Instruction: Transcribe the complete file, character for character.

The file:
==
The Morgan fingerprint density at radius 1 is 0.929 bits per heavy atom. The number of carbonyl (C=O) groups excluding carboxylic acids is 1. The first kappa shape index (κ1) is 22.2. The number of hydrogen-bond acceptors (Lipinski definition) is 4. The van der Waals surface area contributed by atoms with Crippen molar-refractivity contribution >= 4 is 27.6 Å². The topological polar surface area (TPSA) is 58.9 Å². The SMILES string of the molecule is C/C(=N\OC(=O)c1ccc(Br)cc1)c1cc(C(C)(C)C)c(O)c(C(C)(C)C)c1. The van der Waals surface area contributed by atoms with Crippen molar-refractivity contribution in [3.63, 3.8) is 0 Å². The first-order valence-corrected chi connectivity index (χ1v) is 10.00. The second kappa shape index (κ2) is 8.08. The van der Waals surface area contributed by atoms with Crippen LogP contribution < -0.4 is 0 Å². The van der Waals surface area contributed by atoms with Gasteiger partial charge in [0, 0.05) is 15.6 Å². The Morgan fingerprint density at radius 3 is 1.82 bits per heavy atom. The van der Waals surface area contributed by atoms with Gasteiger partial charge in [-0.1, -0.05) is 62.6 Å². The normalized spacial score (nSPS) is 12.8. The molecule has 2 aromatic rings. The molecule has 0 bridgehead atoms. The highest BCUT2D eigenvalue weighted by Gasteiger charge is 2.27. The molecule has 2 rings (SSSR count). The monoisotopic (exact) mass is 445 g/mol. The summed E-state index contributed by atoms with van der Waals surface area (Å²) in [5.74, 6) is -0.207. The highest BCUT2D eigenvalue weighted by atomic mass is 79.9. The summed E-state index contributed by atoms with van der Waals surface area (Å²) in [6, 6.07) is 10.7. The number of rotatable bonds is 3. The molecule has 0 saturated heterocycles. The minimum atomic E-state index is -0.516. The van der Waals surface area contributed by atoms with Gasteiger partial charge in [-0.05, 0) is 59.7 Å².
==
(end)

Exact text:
The Morgan fingerprint density at radius 1 is 0.929 bits per heavy atom. The number of carbonyl (C=O) groups excluding carboxylic acids is 1. The first kappa shape index (κ1) is 22.2. The number of hydrogen-bond acceptors (Lipinski definition) is 4. The van der Waals surface area contributed by atoms with Crippen molar-refractivity contribution >= 4 is 27.6 Å². The topological polar surface area (TPSA) is 58.9 Å². The SMILES string of the molecule is C/C(=N\OC(=O)c1ccc(Br)cc1)c1cc(C(C)(C)C)c(O)c(C(C)(C)C)c1. The van der Waals surface area contributed by atoms with Crippen molar-refractivity contribution in [3.63, 3.8) is 0 Å². The first-order valence-corrected chi connectivity index (χ1v) is 10.00. The second kappa shape index (κ2) is 8.08. The van der Waals surface area contributed by atoms with Crippen LogP contribution < -0.4 is 0 Å². The van der Waals surface area contributed by atoms with Gasteiger partial charge in [0, 0.05) is 15.6 Å². The Morgan fingerprint density at radius 3 is 1.82 bits per heavy atom. The van der Waals surface area contributed by atoms with Gasteiger partial charge in [-0.1, -0.05) is 62.6 Å². The normalized spacial score (nSPS) is 12.8. The molecule has 2 aromatic rings. The molecule has 0 bridgehead atoms. The highest BCUT2D eigenvalue weighted by Gasteiger charge is 2.27. The molecule has 2 rings (SSSR count). The monoisotopic (exact) mass is 445 g/mol. The summed E-state index contributed by atoms with van der Waals surface area (Å²) in [5.74, 6) is -0.207. The highest BCUT2D eigenvalue weighted by atomic mass is 79.9. The summed E-state index contributed by atoms with van der Waals surface area (Å²) in [6, 6.07) is 10.7. The number of rotatable bonds is 3. The molecule has 0 saturated heterocycles. The minimum atomic E-state index is -0.516. The van der Waals surface area contributed by atoms with Gasteiger partial charge in [-0.05, 0) is 59.7 Å².